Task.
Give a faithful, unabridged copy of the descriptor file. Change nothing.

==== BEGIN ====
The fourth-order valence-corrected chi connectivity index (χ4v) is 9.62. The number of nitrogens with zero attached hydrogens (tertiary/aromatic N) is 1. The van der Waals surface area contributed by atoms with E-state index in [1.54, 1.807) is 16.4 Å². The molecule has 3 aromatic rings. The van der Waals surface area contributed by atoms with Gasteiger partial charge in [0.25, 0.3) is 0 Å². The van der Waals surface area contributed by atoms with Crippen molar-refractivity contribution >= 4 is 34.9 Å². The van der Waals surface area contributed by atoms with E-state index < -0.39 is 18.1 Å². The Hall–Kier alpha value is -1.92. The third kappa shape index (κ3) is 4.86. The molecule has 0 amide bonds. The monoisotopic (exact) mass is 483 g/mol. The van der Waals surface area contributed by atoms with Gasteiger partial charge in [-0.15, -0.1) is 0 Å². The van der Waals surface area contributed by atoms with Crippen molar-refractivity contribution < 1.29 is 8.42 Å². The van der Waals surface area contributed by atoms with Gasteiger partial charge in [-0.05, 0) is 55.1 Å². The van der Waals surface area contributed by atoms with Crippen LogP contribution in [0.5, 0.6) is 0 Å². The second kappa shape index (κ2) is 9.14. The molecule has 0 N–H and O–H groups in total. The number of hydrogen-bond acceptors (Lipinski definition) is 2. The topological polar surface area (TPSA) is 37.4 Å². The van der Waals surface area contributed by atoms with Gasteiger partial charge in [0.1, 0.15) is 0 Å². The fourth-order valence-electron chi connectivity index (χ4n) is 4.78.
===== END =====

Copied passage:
The fourth-order valence-corrected chi connectivity index (χ4v) is 9.62. The number of nitrogens with zero attached hydrogens (tertiary/aromatic N) is 1. The van der Waals surface area contributed by atoms with E-state index in [1.54, 1.807) is 16.4 Å². The molecule has 3 aromatic rings. The van der Waals surface area contributed by atoms with Gasteiger partial charge in [0.25, 0.3) is 0 Å². The van der Waals surface area contributed by atoms with Crippen molar-refractivity contribution >= 4 is 34.9 Å². The van der Waals surface area contributed by atoms with E-state index < -0.39 is 18.1 Å². The Hall–Kier alpha value is -1.92. The third kappa shape index (κ3) is 4.86. The molecule has 0 amide bonds. The monoisotopic (exact) mass is 483 g/mol. The van der Waals surface area contributed by atoms with Gasteiger partial charge in [-0.15, -0.1) is 0 Å². The van der Waals surface area contributed by atoms with Crippen molar-refractivity contribution < 1.29 is 8.42 Å². The van der Waals surface area contributed by atoms with Gasteiger partial charge in [-0.05, 0) is 55.1 Å². The van der Waals surface area contributed by atoms with Crippen LogP contribution in [0.5, 0.6) is 0 Å². The second kappa shape index (κ2) is 9.14. The molecule has 0 N–H and O–H groups in total. The number of hydrogen-bond acceptors (Lipinski definition) is 2. The topological polar surface area (TPSA) is 37.4 Å². The van der Waals surface area contributed by atoms with Gasteiger partial charge in [0.1, 0.15) is 0 Å². The fourth-order valence-electron chi connectivity index (χ4n) is 4.78.